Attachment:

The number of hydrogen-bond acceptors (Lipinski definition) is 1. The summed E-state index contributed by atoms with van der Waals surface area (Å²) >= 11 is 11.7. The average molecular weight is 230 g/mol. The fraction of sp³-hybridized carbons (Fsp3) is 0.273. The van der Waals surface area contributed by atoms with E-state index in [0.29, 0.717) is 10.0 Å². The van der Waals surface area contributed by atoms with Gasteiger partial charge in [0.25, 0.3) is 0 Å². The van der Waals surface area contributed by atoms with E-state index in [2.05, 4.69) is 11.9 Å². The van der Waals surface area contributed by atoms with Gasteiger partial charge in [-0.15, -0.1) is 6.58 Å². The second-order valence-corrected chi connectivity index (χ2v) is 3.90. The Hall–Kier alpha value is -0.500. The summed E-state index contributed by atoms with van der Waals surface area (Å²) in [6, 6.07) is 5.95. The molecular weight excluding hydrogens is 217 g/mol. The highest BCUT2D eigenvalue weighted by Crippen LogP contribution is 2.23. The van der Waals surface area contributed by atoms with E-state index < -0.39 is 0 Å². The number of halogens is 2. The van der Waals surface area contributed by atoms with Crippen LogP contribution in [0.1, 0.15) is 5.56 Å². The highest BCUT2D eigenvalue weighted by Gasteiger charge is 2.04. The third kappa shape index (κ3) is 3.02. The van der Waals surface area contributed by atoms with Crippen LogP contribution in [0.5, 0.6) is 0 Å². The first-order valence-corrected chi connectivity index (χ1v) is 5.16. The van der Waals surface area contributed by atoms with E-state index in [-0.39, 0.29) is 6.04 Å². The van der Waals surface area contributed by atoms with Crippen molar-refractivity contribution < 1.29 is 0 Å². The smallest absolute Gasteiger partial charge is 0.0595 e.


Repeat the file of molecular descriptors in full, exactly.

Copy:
The number of hydrogen-bond acceptors (Lipinski definition) is 1. The summed E-state index contributed by atoms with van der Waals surface area (Å²) >= 11 is 11.7. The average molecular weight is 230 g/mol. The fraction of sp³-hybridized carbons (Fsp3) is 0.273. The van der Waals surface area contributed by atoms with E-state index in [0.29, 0.717) is 10.0 Å². The van der Waals surface area contributed by atoms with Gasteiger partial charge in [0.25, 0.3) is 0 Å². The van der Waals surface area contributed by atoms with E-state index in [2.05, 4.69) is 11.9 Å². The van der Waals surface area contributed by atoms with Gasteiger partial charge in [-0.15, -0.1) is 6.58 Å². The second-order valence-corrected chi connectivity index (χ2v) is 3.90. The Hall–Kier alpha value is -0.500. The summed E-state index contributed by atoms with van der Waals surface area (Å²) in [6, 6.07) is 5.95. The molecular weight excluding hydrogens is 217 g/mol. The highest BCUT2D eigenvalue weighted by Crippen LogP contribution is 2.23. The van der Waals surface area contributed by atoms with E-state index < -0.39 is 0 Å². The number of halogens is 2. The van der Waals surface area contributed by atoms with Crippen LogP contribution in [0.1, 0.15) is 5.56 Å². The highest BCUT2D eigenvalue weighted by Gasteiger charge is 2.04. The third kappa shape index (κ3) is 3.02. The van der Waals surface area contributed by atoms with Crippen LogP contribution in [0.5, 0.6) is 0 Å². The first-order valence-corrected chi connectivity index (χ1v) is 5.16. The van der Waals surface area contributed by atoms with E-state index in [-0.39, 0.29) is 6.04 Å². The van der Waals surface area contributed by atoms with Crippen molar-refractivity contribution < 1.29 is 0 Å². The smallest absolute Gasteiger partial charge is 0.0595 e.